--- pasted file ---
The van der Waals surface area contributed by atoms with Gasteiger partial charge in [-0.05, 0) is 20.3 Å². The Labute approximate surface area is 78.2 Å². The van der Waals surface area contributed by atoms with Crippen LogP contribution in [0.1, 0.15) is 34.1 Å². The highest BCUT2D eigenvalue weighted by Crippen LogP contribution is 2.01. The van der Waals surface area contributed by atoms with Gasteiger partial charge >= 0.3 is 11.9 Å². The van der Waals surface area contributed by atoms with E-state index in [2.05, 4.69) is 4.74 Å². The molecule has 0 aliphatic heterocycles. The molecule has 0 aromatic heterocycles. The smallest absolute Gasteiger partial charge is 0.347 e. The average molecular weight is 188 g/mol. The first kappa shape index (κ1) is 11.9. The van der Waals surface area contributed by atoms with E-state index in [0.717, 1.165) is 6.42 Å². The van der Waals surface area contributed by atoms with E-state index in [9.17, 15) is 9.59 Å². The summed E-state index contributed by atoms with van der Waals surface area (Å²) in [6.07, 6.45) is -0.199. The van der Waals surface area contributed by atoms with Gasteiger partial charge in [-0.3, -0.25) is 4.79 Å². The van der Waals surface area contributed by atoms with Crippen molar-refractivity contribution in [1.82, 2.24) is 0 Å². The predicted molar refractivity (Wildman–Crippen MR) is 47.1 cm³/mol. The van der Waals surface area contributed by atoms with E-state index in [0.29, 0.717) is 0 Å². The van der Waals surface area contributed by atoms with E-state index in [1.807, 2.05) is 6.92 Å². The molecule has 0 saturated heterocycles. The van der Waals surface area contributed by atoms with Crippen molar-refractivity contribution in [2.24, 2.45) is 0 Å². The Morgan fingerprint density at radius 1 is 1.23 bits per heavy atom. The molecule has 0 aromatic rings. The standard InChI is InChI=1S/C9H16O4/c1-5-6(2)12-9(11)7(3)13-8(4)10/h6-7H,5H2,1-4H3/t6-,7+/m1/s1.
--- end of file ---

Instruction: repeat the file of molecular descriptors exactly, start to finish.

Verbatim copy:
The van der Waals surface area contributed by atoms with Gasteiger partial charge in [-0.05, 0) is 20.3 Å². The Labute approximate surface area is 78.2 Å². The van der Waals surface area contributed by atoms with Crippen LogP contribution in [0.1, 0.15) is 34.1 Å². The highest BCUT2D eigenvalue weighted by Crippen LogP contribution is 2.01. The van der Waals surface area contributed by atoms with Gasteiger partial charge >= 0.3 is 11.9 Å². The van der Waals surface area contributed by atoms with E-state index in [2.05, 4.69) is 4.74 Å². The molecule has 0 aliphatic heterocycles. The molecule has 0 aromatic heterocycles. The smallest absolute Gasteiger partial charge is 0.347 e. The average molecular weight is 188 g/mol. The first kappa shape index (κ1) is 11.9. The van der Waals surface area contributed by atoms with E-state index in [0.717, 1.165) is 6.42 Å². The van der Waals surface area contributed by atoms with E-state index in [9.17, 15) is 9.59 Å². The summed E-state index contributed by atoms with van der Waals surface area (Å²) in [6.07, 6.45) is -0.199. The van der Waals surface area contributed by atoms with Gasteiger partial charge in [-0.3, -0.25) is 4.79 Å². The van der Waals surface area contributed by atoms with Crippen molar-refractivity contribution in [1.82, 2.24) is 0 Å². The predicted molar refractivity (Wildman–Crippen MR) is 47.1 cm³/mol. The van der Waals surface area contributed by atoms with E-state index in [0.29, 0.717) is 0 Å². The van der Waals surface area contributed by atoms with E-state index in [1.807, 2.05) is 6.92 Å². The molecule has 0 saturated heterocycles. The van der Waals surface area contributed by atoms with Crippen molar-refractivity contribution in [2.24, 2.45) is 0 Å². The Morgan fingerprint density at radius 1 is 1.23 bits per heavy atom. The molecule has 0 aromatic rings. The standard InChI is InChI=1S/C9H16O4/c1-5-6(2)12-9(11)7(3)13-8(4)10/h6-7H,5H2,1-4H3/t6-,7+/m1/s1.